PEGIDA’s opponents so far have been trying to dismiss it as part and parcel of a movement that includes people who wave swastikas and try to burn down mosques. “They are clearly Nazis,” one observer in Dresden commented to the New York Times. But to a lot of Germans, that’s not so clear. PEGIDA has appeal beyond the traditional far-right fringe, and it would be a mistake for German leaders and the media to simply dismiss it.
Will Obama Press Mexico’s President for Answers on the Disappearance of 43 Students?
Mexican President Enrique Peña Nieto is meeting with President Obama at the White House on Tuesday. Even under normal circumstances, trade, energy, and immigration issues would give the two leaders more than enough to talk about, and these are certainly the subjects Peña Nieto would prefer to have on the agenda.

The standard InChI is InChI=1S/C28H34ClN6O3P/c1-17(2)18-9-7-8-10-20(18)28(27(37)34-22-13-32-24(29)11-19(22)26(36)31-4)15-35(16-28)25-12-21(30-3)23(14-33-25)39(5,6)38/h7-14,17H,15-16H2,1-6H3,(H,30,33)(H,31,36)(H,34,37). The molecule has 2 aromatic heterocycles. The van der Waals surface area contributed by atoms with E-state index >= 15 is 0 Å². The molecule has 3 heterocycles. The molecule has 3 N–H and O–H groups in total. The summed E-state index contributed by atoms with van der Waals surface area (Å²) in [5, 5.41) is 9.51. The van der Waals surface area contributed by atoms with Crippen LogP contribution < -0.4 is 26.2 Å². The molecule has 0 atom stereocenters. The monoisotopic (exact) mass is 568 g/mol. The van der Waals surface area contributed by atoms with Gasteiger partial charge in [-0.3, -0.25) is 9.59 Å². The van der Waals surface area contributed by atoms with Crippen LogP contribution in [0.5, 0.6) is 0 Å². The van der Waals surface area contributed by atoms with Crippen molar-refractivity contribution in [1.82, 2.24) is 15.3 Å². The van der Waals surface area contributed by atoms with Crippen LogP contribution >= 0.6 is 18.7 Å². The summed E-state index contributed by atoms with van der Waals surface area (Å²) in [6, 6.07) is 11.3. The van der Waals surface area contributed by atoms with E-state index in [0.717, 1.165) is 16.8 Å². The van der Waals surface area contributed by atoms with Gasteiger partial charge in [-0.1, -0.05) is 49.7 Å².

But the big question going into the meeting is whether and how the presidents will address the ongoing controversy over the Mexican government’s handling of the disappearance of 43 students from Ayotzinapa, in the southwestern state of Guerrero. The suspected involvement of local authorities along with drug cartels in the students’ disappearance last September—as well as the Mexican government’s ineffectual response—has prompted massive protests across Mexico, as well as some in the United States.
The case has deeply affected Peña Nieto’s public approval, which is at its lowest in his two-year presidency–lower than that of his predecesors, Vicente Fox and Felipe Calderón, and the lowest for any Mexican president in nearly 20 years. The U.S. government—the primary foreign backer of the Mexican government’s drug war— has been generally hesitant to weigh in on the case, though the State Department has faced questions over whether it will review Mexico’s human rights standing.